So intense was the pressure on the dollar that RBA governor Ian Macfarlane took the unusual step of confirming the bank's intervention in the market in a speech in London on Thursday, declaring the currency market had over-reacted.
``A significant fall in the exchange rate as we have had was always going to be part of the adjustment to this external shock (from Asia), but an overshooting would be in no-one's interest,'' Macfarlane said.
The RBA's foreign exchange reserves stand at around A$20 billion -- a sum any respectable U.S. hedge fund could raise with a few phone calls. Hedge funds represent many of the world's biggest individual investors and have access to billions of dollars of credit.
In 1992, worldwide selling of sterling forced it out of the Exchange Rate Mechanism (ERM) of the European Monetary System, despite all-out intervention by the Bank of England and two hikes in interest rates. One hedge fund alone, run by well-known speculator George Soros, made nearly a billion U.S. dollar profit.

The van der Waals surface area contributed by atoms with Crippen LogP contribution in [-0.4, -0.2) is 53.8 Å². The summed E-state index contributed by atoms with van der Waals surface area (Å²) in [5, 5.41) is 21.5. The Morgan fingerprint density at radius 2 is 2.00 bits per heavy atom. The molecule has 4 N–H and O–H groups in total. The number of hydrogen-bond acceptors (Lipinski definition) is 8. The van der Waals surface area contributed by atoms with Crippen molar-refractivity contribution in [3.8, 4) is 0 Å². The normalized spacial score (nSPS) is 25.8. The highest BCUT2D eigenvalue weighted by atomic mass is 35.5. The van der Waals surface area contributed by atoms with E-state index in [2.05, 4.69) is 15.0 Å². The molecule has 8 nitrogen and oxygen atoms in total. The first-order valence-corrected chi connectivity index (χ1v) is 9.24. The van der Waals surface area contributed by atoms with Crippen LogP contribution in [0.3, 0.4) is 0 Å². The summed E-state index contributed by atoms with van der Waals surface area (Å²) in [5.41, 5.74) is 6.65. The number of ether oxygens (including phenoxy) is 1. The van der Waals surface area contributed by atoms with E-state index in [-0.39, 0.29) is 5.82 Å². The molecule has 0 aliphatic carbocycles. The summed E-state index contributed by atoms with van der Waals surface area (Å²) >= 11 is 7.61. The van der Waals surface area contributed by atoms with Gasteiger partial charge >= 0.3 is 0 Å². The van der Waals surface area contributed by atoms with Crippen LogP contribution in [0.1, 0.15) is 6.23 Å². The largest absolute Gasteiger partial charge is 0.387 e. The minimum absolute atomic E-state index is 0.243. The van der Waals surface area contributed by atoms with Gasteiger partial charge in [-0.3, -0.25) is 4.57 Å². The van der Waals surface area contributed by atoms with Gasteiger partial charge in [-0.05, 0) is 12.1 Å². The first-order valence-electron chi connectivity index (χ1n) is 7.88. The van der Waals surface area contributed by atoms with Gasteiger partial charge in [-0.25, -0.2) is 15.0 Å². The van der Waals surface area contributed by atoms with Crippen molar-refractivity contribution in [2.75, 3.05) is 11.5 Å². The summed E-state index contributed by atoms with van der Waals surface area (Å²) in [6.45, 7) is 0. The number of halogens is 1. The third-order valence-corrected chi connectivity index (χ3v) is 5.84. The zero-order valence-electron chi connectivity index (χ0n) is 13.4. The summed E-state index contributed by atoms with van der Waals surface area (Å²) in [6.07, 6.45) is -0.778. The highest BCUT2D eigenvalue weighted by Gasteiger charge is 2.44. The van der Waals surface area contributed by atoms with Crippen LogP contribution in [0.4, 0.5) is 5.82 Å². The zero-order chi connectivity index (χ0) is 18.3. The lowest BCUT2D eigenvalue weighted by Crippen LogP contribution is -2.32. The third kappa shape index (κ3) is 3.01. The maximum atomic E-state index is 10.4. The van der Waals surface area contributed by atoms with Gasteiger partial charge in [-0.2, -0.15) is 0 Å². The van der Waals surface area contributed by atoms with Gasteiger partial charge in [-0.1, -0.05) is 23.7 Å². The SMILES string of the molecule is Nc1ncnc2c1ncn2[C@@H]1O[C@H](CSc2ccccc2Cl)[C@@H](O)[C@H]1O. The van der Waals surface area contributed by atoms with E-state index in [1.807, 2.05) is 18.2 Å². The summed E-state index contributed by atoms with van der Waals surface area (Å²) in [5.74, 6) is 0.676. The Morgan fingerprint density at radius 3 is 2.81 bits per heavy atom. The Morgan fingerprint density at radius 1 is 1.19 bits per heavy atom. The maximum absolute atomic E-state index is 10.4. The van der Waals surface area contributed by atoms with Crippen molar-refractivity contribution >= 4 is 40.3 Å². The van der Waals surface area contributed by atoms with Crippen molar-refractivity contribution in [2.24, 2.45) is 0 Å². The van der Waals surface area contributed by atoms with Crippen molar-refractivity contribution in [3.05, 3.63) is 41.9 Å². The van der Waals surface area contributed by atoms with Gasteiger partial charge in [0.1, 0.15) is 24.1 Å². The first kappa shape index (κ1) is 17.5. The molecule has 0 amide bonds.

Iraq's patience runs out on UN embargo
Baghdad: Sanctions-hit Iraq said on Saturday it will accept no more humanitarian aid and urged friends instead to strongly campaign to end the murderous eight-year economic embargo.
"The cabinet sent its thanks and appreciation to all parties and people who have exerted efforts to offer material assistance to Iraq under the title of humanitarian aid," the INA statement said. "The basis now is that those parties and people in solidarity with our people should strongly raise the slogan of lifting the unjust sanctions on Iraq".
UN sanctions, imposed for its 1990 invasion of Kuwait, have led to the death of 1.5 million people. Iraq and welfare agencies say that foreign assistance, and the supplies it buys under its oil-for-food accord with the United Nations, cannot be an alternative to the full lifting of sanctions.